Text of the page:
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Old Feb 5, 2006, 2:17 PM   #7
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So what did that just prove? Let's see...four different subjects, some inside, some outside, some with flash, some without, four different cameras...wait, don't tell me...based on that scientific evidence, the Canon S2 IS is the world's greatest camera - right? And by the way, "low light" pics taken with flash aren't really low light, are they? Try it without flash and we'll see some noise.

Bart,

The two cameras you're comparing have different size sensors, so you can't really compare the two and arrive at your conclusions. If both had the same size sensor, the one with more MP would generally be noisier, irregardless of ISO setting. Higher ISO just shows it off more. Some cameras start to show noise at as little as 100 ISO.

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Old Feb 5, 2006, 2:22 PM   #8
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Bart150 wrote:
Quote:
From the above I drew the following tentative conclusions:
  • In general, other things being equal, the more megapixels a digital camera has, the HIGHER the quality of the image - provided the camera is not used at ISO400 or higher. [/*]
  • But when used at ISO400 or higher, in general, other things being equal, the more megapixels a digital camera has, the LOWER the quality of the image.[/*]
Bart150

Your conclusions are valid, if the sensor size is the same. This is because the individual pixels in the hi-res cameras are so small that they do not receive enough light to produce a clean signal, the result is noise. This is the reason why the DSLRs produce better pictures, big sensors. Your Nikon had a very small 1/2.7" sensor, but only 2.1MP, the Canon had a marginally larger 1/1.8" with 5MP, much smaller individual pixels.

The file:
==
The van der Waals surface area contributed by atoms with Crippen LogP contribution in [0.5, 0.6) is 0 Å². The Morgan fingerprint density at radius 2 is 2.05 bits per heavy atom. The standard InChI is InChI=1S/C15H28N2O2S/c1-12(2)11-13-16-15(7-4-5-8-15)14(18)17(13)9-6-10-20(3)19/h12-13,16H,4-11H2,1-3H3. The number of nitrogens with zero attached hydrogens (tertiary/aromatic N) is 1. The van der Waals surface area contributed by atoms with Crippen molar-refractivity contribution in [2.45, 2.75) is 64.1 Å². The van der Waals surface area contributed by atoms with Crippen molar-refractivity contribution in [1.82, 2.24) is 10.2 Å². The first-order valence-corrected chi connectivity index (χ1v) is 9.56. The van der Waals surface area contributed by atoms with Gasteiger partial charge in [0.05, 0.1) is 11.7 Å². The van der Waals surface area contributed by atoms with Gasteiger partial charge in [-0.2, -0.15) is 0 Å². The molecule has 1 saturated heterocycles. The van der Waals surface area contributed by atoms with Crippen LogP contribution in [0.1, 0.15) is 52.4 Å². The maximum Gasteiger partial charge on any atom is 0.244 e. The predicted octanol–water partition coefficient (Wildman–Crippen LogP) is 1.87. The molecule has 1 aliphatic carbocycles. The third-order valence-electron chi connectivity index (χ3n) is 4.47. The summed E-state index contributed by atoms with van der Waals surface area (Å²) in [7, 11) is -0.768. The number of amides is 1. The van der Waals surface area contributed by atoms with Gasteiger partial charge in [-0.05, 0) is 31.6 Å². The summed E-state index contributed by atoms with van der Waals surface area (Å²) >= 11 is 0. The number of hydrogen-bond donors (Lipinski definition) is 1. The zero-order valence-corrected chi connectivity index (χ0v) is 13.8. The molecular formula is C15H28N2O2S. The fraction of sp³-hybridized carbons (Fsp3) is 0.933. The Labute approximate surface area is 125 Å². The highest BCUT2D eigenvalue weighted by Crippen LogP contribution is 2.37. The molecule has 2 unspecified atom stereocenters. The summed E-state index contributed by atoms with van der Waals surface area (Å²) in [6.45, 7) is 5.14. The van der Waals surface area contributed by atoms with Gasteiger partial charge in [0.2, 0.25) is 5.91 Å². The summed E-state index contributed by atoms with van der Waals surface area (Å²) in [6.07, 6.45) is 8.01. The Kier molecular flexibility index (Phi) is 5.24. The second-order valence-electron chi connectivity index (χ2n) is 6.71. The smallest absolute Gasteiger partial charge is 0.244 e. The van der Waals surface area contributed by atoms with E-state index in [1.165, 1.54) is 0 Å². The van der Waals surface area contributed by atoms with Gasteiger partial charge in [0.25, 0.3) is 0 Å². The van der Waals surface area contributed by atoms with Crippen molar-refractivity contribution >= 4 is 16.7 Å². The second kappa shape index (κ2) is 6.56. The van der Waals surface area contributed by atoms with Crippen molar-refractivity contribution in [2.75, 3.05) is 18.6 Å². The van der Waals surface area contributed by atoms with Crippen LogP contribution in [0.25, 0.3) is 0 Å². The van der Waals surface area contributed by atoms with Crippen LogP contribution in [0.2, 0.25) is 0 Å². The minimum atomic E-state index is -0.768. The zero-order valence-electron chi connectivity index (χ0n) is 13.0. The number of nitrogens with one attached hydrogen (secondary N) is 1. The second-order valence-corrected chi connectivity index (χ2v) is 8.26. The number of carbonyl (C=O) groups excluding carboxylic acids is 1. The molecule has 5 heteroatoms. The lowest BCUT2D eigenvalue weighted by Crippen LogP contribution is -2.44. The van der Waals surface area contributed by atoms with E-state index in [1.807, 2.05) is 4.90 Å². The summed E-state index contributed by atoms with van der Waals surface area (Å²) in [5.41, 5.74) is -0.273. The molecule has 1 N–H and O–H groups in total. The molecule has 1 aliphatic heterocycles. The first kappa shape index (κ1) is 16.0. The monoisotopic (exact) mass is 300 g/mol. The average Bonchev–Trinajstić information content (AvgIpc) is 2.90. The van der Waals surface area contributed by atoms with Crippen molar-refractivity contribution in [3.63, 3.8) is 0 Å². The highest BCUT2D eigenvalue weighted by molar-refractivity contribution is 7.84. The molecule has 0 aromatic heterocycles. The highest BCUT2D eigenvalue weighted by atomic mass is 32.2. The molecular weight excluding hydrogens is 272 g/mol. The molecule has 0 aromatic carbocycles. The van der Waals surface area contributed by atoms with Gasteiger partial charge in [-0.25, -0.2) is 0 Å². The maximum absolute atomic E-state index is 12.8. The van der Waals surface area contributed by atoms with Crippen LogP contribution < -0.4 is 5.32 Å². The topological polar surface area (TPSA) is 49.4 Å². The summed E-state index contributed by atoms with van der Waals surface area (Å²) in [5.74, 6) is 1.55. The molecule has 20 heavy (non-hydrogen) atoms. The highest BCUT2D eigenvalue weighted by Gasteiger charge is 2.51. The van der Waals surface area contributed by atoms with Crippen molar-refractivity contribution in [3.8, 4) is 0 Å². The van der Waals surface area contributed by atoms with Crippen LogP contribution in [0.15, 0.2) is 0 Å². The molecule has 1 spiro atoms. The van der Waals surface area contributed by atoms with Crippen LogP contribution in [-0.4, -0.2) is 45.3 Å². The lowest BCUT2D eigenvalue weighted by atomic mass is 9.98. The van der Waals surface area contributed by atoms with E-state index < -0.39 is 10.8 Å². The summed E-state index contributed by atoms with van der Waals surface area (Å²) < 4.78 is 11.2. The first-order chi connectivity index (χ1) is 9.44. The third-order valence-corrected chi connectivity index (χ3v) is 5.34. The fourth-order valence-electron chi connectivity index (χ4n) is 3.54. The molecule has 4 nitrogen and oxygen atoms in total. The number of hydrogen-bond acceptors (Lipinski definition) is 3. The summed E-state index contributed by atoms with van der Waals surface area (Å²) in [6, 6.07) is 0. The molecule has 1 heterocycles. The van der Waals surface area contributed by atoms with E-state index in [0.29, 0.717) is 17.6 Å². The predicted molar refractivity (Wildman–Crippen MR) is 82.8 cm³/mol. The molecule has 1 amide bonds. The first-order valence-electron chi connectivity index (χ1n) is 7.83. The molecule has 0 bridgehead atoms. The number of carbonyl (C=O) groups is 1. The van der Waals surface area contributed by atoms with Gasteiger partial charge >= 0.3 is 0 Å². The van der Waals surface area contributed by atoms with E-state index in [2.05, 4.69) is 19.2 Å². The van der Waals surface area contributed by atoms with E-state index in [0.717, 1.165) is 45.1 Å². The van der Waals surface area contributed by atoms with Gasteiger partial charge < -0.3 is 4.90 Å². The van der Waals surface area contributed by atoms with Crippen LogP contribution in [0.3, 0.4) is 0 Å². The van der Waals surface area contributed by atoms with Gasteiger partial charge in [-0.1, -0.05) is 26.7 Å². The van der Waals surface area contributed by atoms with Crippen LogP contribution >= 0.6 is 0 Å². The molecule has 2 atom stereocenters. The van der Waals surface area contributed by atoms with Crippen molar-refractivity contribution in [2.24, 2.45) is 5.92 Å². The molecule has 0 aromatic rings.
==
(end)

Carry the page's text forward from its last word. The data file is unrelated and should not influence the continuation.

Ira


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Old Feb 5, 2006, 2:22 PM   #9
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The point I was making (which he was asking).. is regarding megapixels.. I didn't refer to the S2 at all.. Just comparing general photo quality between 2 different 3mp cameras and a 1mp.. for an additional comparison.

My point is... (like YOU just mentioned as well).. You can't choose a camera on Mp at all.. You need to look at additional aspects of a camera (ie: sesors, etc)..

In my opinion.. My phone (at 1mp) takes a better pic than the cheapie that my mom picked up for 50.00 that has 3mp.... Then again my SONY (not S2) takes better pics yet than the camera in the same mp catagory as the cheapie.


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Old Feb 5, 2006, 2:32 PM   #10
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Bart150 wrote:
Quote:
  • In general, other things being equal, the more megapixels a digital camera has, the HIGHER the quality of the image - provided the camera is not used at ISO400 or higher.[/*]
  • But when used at ISO400 or higher, in general, other things being equal, the more megapixels a digital camera has, the LOWER the quality of the image.[/*]
1. That's because it can capture more/smaller details

2. More megapixels means size of pixel and its light gathering area is smaller which causes lower signal/voltage (requiring more amplification)... all this while heat noise is amplified equally much more which leads to worser signal-noise ratio.


PS. while text formatting with font/size controls is there using it without some meaning ain't sensible... it makes shortening quotes very hard.

vwmom wrote:
Quote:
Right now I think R&D feels that people want MORE PIXELS..
Propably not them, from their perspective it makes work much harder because small sensors with way too much pixels start to cause some noise even at lowest ISOs so I think right target for positively hard kick to rear-feedback is BS departments with their marketing clowns!